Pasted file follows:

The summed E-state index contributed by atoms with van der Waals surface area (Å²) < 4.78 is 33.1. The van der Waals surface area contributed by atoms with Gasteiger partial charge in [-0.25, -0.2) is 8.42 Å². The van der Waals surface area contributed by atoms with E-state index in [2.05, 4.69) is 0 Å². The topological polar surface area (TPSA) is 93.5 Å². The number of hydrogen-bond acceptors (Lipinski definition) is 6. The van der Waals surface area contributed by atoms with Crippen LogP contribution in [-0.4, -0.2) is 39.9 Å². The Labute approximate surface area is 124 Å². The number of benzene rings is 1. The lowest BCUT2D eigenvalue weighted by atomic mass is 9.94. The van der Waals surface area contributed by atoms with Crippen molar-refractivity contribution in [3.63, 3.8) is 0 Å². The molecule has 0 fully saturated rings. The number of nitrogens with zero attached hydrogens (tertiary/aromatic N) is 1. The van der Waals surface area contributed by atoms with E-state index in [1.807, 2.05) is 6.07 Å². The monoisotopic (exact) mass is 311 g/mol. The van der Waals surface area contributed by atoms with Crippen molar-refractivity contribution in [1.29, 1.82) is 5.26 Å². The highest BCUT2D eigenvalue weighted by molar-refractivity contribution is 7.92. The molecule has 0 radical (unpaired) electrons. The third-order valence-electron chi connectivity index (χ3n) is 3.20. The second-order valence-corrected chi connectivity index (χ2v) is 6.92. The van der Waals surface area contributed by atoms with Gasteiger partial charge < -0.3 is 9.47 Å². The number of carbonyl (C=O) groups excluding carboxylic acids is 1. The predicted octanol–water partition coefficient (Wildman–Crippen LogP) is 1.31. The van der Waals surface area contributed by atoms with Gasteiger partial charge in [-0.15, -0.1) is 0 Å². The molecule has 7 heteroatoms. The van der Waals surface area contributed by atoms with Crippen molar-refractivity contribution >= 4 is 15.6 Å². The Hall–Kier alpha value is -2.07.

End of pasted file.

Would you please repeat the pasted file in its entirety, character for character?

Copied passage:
The summed E-state index contributed by atoms with van der Waals surface area (Å²) < 4.78 is 33.1. The van der Waals surface area contributed by atoms with Gasteiger partial charge in [-0.25, -0.2) is 8.42 Å². The van der Waals surface area contributed by atoms with E-state index in [2.05, 4.69) is 0 Å². The topological polar surface area (TPSA) is 93.5 Å². The number of hydrogen-bond acceptors (Lipinski definition) is 6. The van der Waals surface area contributed by atoms with Crippen LogP contribution in [-0.4, -0.2) is 39.9 Å². The Labute approximate surface area is 124 Å². The number of benzene rings is 1. The lowest BCUT2D eigenvalue weighted by atomic mass is 9.94. The van der Waals surface area contributed by atoms with Crippen molar-refractivity contribution in [3.63, 3.8) is 0 Å². The molecule has 0 fully saturated rings. The number of nitrogens with zero attached hydrogens (tertiary/aromatic N) is 1. The van der Waals surface area contributed by atoms with E-state index in [1.807, 2.05) is 6.07 Å². The monoisotopic (exact) mass is 311 g/mol. The van der Waals surface area contributed by atoms with Crippen molar-refractivity contribution in [1.29, 1.82) is 5.26 Å². The highest BCUT2D eigenvalue weighted by molar-refractivity contribution is 7.92. The molecule has 0 radical (unpaired) electrons. The third-order valence-electron chi connectivity index (χ3n) is 3.20. The second-order valence-corrected chi connectivity index (χ2v) is 6.92. The van der Waals surface area contributed by atoms with Gasteiger partial charge < -0.3 is 9.47 Å². The number of carbonyl (C=O) groups excluding carboxylic acids is 1. The predicted octanol–water partition coefficient (Wildman–Crippen LogP) is 1.31. The van der Waals surface area contributed by atoms with Gasteiger partial charge in [-0.15, -0.1) is 0 Å². The molecule has 7 heteroatoms. The van der Waals surface area contributed by atoms with Crippen molar-refractivity contribution >= 4 is 15.6 Å². The Hall–Kier alpha value is -2.07.